The best advice I can offer is to ALWAYS read the ingredient label! Sometimes, the label may have “gluten-free” indicated somewhere on the package. However, it isn’t always that plainly presented and you will have to do a little more investigation! For example, if one of the ingredients is “modified food starch” or “malt extract” find out what the specific source is—it may be a modified corn starch or a corn malt extract, which would make the product gluten-free, or it may be a modified wheat starch, which would make it not gluten-free. Furthermore, do not purchase turkeys that come pre-stuffed because the stuffing mixture most likely contains gluten. Also, be careful with the use of gravy packets that accompany turkeys because these may contain gluten as well. If you have looked over the ingredient label but are still unsure, I recommend calling the manufacturer before buying. They are the best source of information regarding the product and they can provide the specifics about the ingredients, how the product is made and if cross-contamination is possible in their facility.
I researched which manufacturers sell gluten-free turkey and ham products, and contacted several companies to get confirmation. The following are companies that carry fresh or frozen turkeys and hams that are gluten free.
If you decide to make gluten-free stuffing, I suggest using your favorite gluten-free bread ( one that you know tastes great and does not crumble easily). I like to use light tapioca bread because I feel that it gives my stuffing a great consistency, texture, and retains the same traditional flavor as my family’s original recipe. When making stuffing, cut the bread into cubes and let it dry out in the oven at a low-temperature or leave it in a mixing bowl covered with wax paper for about 12 hours. If you want to make your own gravy, I recommend using sweet rice flour to replace wheat flour. You can also use potato starch, tapioca starch, or cornstarch if you desire a thicker gravy.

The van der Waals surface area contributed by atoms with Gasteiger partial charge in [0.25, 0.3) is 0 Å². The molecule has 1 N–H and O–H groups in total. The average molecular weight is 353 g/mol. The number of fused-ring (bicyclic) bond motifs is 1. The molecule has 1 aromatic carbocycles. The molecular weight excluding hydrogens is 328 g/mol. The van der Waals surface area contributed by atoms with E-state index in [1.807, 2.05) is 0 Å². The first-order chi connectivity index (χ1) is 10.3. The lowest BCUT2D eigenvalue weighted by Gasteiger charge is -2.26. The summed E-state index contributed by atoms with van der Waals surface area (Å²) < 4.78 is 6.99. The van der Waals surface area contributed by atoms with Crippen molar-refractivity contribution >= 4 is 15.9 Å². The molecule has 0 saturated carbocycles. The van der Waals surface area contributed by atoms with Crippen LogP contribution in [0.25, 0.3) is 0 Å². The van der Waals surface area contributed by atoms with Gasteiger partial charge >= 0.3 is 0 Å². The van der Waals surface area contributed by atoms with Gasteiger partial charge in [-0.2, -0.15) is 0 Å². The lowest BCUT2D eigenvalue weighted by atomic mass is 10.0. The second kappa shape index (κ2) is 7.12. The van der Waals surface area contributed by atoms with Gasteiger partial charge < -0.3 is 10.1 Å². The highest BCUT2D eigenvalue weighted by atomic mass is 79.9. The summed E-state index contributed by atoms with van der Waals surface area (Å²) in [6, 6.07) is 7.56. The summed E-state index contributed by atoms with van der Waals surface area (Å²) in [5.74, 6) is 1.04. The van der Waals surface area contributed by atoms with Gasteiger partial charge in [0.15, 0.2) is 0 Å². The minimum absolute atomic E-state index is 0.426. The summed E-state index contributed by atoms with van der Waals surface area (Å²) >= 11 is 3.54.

I wish everyone the best of luck and success when planning, cooking, and serving your holiday meals. Always remember to read the ingredient list carefully and, if you are unsure of a product, contact the manufacturer! Happy Holidays!
Gluten-Free Holiday Treats!
By Abby Schwartz,
The holidays are just around the corner. With them come school parties, cookie exchanges, and other opportunities to indulge in sweets. Let your child take part in these celebrations by providing delicious, gluten-free cookies and candy to share with friends.
A staple at Christmas time, candy canes are usually handed out in classrooms, tied ornamentally to gifts and passed out by the school bus driver on the last day before vacation. They are simply wrapped in clear plastic, often with no way of identifying the manufacturer or the ingredients. Even on those rare occasions you can read the ingredients, your child may be at risk for cross-contamination from flour used to keep the candy from sticking to the wrapper. Does this mean candy canes are off limits? Not quite! Explain to your child that he is not to eat the candy canes that are handed out individually, and exchange these treats with brands that are known to be gluten free. Keep a box at home for such occasions, or better yet, send a box in to school to be handed out as a treat.